A team of researchers from the Chinese Academy of Sciences’ Institute of Modern Physics, along with their collaborators, have made precise measurements of the masses of several important nuclei using state-of-the-art storage-ring mass spectrometry. Their findings have allowed them to explore X-ray bursts on the surface of neutron stars, providing new insights into the properties of these incredibly dense celestial objects.
Their study, which was recently published in Nature Physics, sheds new light on the nature of Type-I X-ray bursts, which are some of the brightest stellar phenomena observed by space-based telescopes. These explosive events occur on the surface of neutron stars as a result of thermonuclear reactions that take place when hydrogen- and helium-rich matter from a companion star accumulates on the surface of the neutron star for a period of hours or days. Despite lasting only 10 to 100 seconds, these X-ray bursts provide a valuable opportunity to learn more about the unique properties of neutron stars.
The rp-process is responsible for powering Type-I X-ray bursts on neutron stars, and germanium-64 is a crucial nuclide in this nuclear reaction sequence. Its position as a “crossroad” in the nuclear reaction process makes it vital for determining the X-ray flux produced during an X-ray burst. Precise measurements of the masses of other nuclei around germanium-64 are also necessary for understanding neutron stars’ properties.
However, measuring these short-lived nuclei with extreme low production yield has been a significant challenge until now. After over a decade of effort, the researchers from the Storage Ring Nuclear Physics Group at IMP have developed an ultrasensitive mass spectrometry technique called Bρ-defined isochronous mass spectrometry (Bρ-IMS). This method is conducted at the Cooler Storage Ring (CSR) of the Heavy Ion Research Facility in Lanzhou (HIRFL) and can efficiently measure short-lived nuclei while being background-free in the measured spectrum. According to Prof. Wang Meng from IMP, the technique can determine a single nuclide’s mass within a millisecond after production with high precision.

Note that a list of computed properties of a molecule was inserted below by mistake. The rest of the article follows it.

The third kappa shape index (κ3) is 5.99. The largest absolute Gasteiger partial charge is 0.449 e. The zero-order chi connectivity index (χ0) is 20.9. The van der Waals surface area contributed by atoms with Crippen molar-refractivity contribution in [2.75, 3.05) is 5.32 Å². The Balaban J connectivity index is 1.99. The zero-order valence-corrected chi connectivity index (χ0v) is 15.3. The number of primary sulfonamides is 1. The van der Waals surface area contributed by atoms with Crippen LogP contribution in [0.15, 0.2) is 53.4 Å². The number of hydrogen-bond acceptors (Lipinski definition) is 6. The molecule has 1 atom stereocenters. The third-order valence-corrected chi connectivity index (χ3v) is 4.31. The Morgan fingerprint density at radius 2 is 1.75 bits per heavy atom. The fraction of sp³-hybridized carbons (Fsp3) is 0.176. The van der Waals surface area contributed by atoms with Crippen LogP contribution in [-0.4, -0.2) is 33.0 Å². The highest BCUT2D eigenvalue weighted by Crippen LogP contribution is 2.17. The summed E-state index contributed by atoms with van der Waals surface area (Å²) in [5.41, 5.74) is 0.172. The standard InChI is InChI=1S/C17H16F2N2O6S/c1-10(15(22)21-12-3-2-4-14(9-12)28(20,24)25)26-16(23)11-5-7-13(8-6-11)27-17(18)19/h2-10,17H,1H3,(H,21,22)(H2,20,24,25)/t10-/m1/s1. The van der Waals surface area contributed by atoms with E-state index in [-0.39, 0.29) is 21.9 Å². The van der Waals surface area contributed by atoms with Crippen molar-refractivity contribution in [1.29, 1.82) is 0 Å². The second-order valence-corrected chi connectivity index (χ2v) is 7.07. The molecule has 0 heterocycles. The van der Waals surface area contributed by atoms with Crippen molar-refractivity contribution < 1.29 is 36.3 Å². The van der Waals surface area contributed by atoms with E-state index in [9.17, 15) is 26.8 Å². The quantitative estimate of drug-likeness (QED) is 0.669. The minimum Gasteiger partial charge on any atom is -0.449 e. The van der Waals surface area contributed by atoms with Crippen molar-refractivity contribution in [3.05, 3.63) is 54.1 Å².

The scientists have successfully conducted precise measurements of the masses of several nuclei, including arsenic-64, arsenic-65, selenium-66, selenium-67 and germanium-63, which have provided insight into the nuclear reaction energy related to germanium-64, a critical waiting-point nucleus. The team used these new mass measurements as inputs for X-ray burst model calculations, which revealed changes in the rapid proton capture nucleosynthesis process path, leading to an increased peak luminosity and a prolonged tail duration of the X-ray burst light curve on the surface of the neutron star.
Furthermore, the comparison of model calculations with observed X-ray bursts from GS 1826-24 led to an increase in the distance from Earth to the burster by 6.5%, and a reduction of the neutron star surface gravitational redshift coefficient by 4.8%, indicating a lower density of the neutron star than expected. Additionally, the composition changes of the rapid proton capture nucleosynthesis process reaction products suggested a higher temperature of the neutron star’s outer shell than previously believed after the X-ray burst.
The study provides significant implications for the investigation of neutron star properties, which is an important frontier topic in physics research. “Our precise nuclear mass measurement has allowed us to obtain a more accurate X-ray burst light curve on the neutron star surface, which has enabled us to establish new constraints on the mass and radius relationship of neutron stars,” commented Prof. Zhang Yuhu from IMP.